South Carolina - Horry County
Texas - Jefferson and Taylor Counties
Utah - Washington County
Washington - Walla Walla County, also serving Umatilla County, Oregon
Wisconsin - LaCrosse County, also serving Monroe County
Monday, August 10, 2009
Note: Of course the VA Doctors can say what they want, The VA Claim Reps & raters are smarter.
The VA does not recognize it as service connected…majority of the time…Vietnam Vets with PTSD are still waiting for s/c for Heart, hypertension, etc… (s) ColonelDan
PTSD raises heart disease risk in Iraq war vets
Tue Aug 4, 2009 5:15pm EDT
NEW YORK (Reuters Health) - Veterans who come home from Iraq and Afghanistan with posttraumatic stress disorder (PTSD) and other mental health diagnoses are hit with a double whammy: They also have greater risk factors for heart disease, according to a report in the Journal of the American Medical Association.
PTSD related to military service has been linked to heart disease in the past, but, to the authors' knowledge, the present study is the first to examine the association for veterans of the current Iraq and Afghanistan conflicts.
Given the time frame of the recent wars, the authors of the study did not look at heart attacks or other events, but examined risk factors for heart disease instead. PTSD and other mental disorders, such anxiety disorder, more than doubled the risk of tobacco use, for example, which is a well-known risk factor.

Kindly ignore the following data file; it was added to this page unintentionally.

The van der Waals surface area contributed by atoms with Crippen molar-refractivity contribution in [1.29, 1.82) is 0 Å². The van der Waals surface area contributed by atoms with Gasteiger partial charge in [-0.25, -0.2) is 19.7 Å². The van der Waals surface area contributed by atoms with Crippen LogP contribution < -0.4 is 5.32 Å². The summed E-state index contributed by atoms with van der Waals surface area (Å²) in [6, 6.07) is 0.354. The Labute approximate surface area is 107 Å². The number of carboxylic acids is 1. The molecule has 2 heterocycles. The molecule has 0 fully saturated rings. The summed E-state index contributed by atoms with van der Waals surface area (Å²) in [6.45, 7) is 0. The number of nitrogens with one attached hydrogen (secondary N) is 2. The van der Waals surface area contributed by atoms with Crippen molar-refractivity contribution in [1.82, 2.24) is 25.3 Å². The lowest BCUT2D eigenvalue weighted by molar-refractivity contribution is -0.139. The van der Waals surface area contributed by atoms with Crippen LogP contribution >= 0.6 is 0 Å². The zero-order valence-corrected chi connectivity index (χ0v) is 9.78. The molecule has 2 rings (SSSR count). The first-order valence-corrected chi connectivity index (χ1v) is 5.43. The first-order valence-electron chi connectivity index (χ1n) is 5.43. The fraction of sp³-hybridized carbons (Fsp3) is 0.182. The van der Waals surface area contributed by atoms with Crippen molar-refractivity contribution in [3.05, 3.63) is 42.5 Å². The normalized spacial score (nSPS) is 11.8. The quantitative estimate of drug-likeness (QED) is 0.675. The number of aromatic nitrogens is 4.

The study, by Dr. Beth E. Cohen and colleagues, from Veterans Affairs Medical Center, San Francisco, included more than 300,000 veterans who began using Veterans Affairs healthcare from October 7, 2001 to September 30, 2008.
Most - 88 percent - of the subjects were male and the average age was 31 years.
About a quarter had PTSD. Among those who did, about half also suffered from depression, and more than a quarter suffered from anxiety disorder. About a fifth abused alcohol.
Men with mental disorders other than PTSD were at increased risk for all of the heart disease risk factors studied, including tobacco use, high blood pressure, obesity, and diabetes. All of those risk factors were also elevated in men with PTSD, except diabetes.
In women, PTSD was significantly linked to all of the risk factors studied. Other mental disorders were tied to all of the risk factors except diabetes.
SOURCE: JAMA, August 5, 2009.
PTSD raises heart disease risk in Iraq war vets
Today, we’re endorsing our friend Joe Sestak for the Senate seat in Pennsylvania, and we need everyone to rally around Joe to help, as he takes on Arlen Specter in the Pennsylvania primary!
CLICK HERE TO HELP JOE SESTAK BE PENNSYLVANIA’S NEXT SENATOR!
This decision wasn’t hard. When we launched VoteVets.org PAC, Joe was one of our very first endorsed candidates, in his successful race for Congress. He has one of the most tremendous records of service of anyone in Washington.
During a distinguished 31-year career in the United States Navy, Sestak attained the rank of 3-star Admiral and served in the Clinton White House, Pentagon, and in operational commands at sea, culminating with command of the USS George Washington Aircraft Carrier Battle Group. In fact, he is the highest-ranking former military officer ever elected to either branch of Congress.